The Church has a beautiful treasury of prayer and liturgy for facing the end of life.
By Peter Jesserer Smith
Before he had an opportunity to celebrate a baptism or marriage, Christian rites that mark the beginning of new life, the newly ordained Deacon Michael Forrest was assisting at the Christian rites that mark the end of life for two people close to his heart.
“Before I had a chance to breathe, I was serving at a dear friend’s funeral, a friend who wanted to be at my ordination,” he said. Soon thereafter, his own mother passed away.
“It was my mother who once told me way back in the day that I should be a minister,” Deacon Forrest, a former Baptist, recalled. He had held his mother’s hand on the vigil of her death, praying the Divine Mercy Chaplet before she passed away the following morning. “She held on until after I was ordained.”
For Deacon Forrest, celebrating the Church’s funeral rites was an intensely emotional experience. But their architecture, he said, conveys “the sense of God’s great mercy and loving-kindness.”
The Catholic Church provides beautiful rites and devotions that help people squarely face death with the hope of the resurrection and turn their mourning into intercession on behalf of their loved ones. The Church’s funeral rites are divided into three main parts: the vigil service, the funeral Mass and the Rite of Committal (for burial or internment).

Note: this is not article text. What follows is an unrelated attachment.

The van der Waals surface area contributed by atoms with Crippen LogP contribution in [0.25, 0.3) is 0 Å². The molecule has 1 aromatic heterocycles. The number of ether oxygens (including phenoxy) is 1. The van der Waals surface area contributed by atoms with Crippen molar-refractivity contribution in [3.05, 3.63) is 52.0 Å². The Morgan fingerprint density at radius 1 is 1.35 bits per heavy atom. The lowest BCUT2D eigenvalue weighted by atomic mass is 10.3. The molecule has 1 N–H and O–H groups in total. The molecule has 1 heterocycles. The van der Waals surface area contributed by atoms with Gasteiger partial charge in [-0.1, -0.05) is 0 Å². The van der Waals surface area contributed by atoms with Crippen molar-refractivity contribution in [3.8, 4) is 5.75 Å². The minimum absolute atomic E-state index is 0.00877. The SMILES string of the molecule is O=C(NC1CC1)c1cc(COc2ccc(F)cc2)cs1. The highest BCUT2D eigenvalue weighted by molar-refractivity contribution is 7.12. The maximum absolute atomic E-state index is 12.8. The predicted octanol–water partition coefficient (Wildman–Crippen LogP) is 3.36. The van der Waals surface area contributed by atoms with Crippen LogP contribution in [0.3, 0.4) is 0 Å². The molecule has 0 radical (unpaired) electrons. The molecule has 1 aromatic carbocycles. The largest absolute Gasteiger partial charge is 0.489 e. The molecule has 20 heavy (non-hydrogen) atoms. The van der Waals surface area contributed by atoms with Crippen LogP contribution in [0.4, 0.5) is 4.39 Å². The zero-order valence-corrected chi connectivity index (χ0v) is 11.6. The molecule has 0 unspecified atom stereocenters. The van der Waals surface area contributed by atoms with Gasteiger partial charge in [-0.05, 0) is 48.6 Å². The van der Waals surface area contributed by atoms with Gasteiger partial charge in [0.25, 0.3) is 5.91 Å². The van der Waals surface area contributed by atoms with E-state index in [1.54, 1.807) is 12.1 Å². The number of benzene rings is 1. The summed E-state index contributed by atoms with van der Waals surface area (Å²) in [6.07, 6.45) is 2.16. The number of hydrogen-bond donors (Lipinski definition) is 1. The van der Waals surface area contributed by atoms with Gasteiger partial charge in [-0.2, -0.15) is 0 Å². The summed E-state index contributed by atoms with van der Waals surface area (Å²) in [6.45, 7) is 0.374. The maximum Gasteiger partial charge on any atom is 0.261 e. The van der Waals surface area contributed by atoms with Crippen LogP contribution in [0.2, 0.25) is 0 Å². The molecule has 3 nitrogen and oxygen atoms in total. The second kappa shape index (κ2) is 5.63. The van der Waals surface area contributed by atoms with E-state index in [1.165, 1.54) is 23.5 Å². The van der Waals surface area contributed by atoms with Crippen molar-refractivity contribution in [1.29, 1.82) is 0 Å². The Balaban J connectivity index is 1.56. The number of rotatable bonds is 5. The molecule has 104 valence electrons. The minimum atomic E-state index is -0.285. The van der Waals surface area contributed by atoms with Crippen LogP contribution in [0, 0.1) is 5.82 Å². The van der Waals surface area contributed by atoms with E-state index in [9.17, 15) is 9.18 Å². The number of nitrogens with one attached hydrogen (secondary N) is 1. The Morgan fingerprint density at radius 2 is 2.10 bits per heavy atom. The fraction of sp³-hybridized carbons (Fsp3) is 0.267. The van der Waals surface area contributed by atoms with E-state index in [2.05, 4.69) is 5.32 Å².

The vigil service is a special Liturgy of the Word. It can be held in the funeral home (at the wake), or in the church itself where the funeral Mass is to be subsequently held. “Having the vigil service allowed loved ones to come forward,” Deacon Forrest said, explaining it offers opportunities for prayer and for loved ones to offer reflections on the life of the person who has died.
Deacon Forrest said that many people today have a “Celebration of Life” when their loved one dies. He said that, while there is an important place for that, the Catholic funeral rites help a person come to grips with the full ramifications of death and what it means for their lives. “The Catholic rites, whether it is the funeral Mass or the vigil service, resonate with us on some level precisely because we know it is true and we need this,” he said. “We see this ability to face the reality, face the fear, face the brokenness, and to say, ‘No, we have an answer. You can trust your God who is going to deliver,’” he said.
The funeral Mass is also heavily laden with symbolism. The Roman Rite makes explicit connections between the deceased person’s baptism and the funeral rite, such as having the Paschal candle, which is a reminder of the hope of the resurrection. It also has prayers of thanksgiving for that person’s life. The laying on of the funeral pall is also reminiscent of one’s baptismal garment. The Church in the U.S., he said, has an indult to use white vestments at funerals. He said traditionally the Church ordinarily uses black or purple for funeral colors for a deceased Catholic who has attained the use of reason. These traditional colors intend to affirm the person’s experience of the desolation of death, while having white or gold trim on the black and violet vestments is meant to remind people of the hope of the resurrection. The incensing and sprinkling rites at a Catholic funeral, he said, also remind people that this person was baptized and anointed as a temple of the Holy Spirit.
At the graveside committal, the resurrection is invoked in the prayers. Deacon Forrest said between the devotions and public rites of the Church, a Catholic does not have to sit with their grief, but can “transform it through faith, hope and love in concrete ways.” He added, “These are all things a person can do to harness that grief and, through faith, turn that into an engine of salvation and healing.”